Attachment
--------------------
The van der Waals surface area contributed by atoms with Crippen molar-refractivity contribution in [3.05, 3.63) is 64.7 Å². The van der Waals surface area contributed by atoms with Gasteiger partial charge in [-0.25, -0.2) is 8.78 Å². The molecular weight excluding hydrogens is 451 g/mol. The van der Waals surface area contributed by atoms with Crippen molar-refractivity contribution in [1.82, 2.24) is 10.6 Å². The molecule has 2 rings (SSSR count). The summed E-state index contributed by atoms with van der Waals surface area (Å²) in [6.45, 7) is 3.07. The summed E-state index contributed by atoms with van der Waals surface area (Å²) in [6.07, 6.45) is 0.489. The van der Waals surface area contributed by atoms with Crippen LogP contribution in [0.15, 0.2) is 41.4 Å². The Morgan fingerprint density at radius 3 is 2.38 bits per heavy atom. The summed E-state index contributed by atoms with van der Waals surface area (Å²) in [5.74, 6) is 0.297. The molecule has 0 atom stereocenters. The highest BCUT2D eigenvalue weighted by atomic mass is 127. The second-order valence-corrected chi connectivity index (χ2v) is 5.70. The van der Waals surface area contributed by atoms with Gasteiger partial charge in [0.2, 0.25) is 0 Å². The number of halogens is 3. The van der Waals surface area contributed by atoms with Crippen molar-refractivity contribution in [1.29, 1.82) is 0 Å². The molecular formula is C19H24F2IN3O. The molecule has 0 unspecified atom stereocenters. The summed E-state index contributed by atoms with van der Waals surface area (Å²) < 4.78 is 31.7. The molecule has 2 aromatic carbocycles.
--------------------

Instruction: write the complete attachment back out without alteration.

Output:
The van der Waals surface area contributed by atoms with Crippen molar-refractivity contribution in [3.05, 3.63) is 64.7 Å². The van der Waals surface area contributed by atoms with Gasteiger partial charge in [-0.25, -0.2) is 8.78 Å². The molecular weight excluding hydrogens is 451 g/mol. The van der Waals surface area contributed by atoms with Crippen molar-refractivity contribution in [1.82, 2.24) is 10.6 Å². The molecule has 2 rings (SSSR count). The summed E-state index contributed by atoms with van der Waals surface area (Å²) in [6.45, 7) is 3.07. The summed E-state index contributed by atoms with van der Waals surface area (Å²) in [6.07, 6.45) is 0.489. The van der Waals surface area contributed by atoms with Crippen LogP contribution in [0.15, 0.2) is 41.4 Å². The Morgan fingerprint density at radius 3 is 2.38 bits per heavy atom. The summed E-state index contributed by atoms with van der Waals surface area (Å²) in [5.74, 6) is 0.297. The molecule has 0 atom stereocenters. The highest BCUT2D eigenvalue weighted by atomic mass is 127. The second-order valence-corrected chi connectivity index (χ2v) is 5.70. The van der Waals surface area contributed by atoms with Gasteiger partial charge in [0.2, 0.25) is 0 Å². The number of halogens is 3. The van der Waals surface area contributed by atoms with Crippen molar-refractivity contribution in [1.29, 1.82) is 0 Å². The molecular formula is C19H24F2IN3O. The molecule has 0 unspecified atom stereocenters. The summed E-state index contributed by atoms with van der Waals surface area (Å²) < 4.78 is 31.7. The molecule has 2 aromatic carbocycles.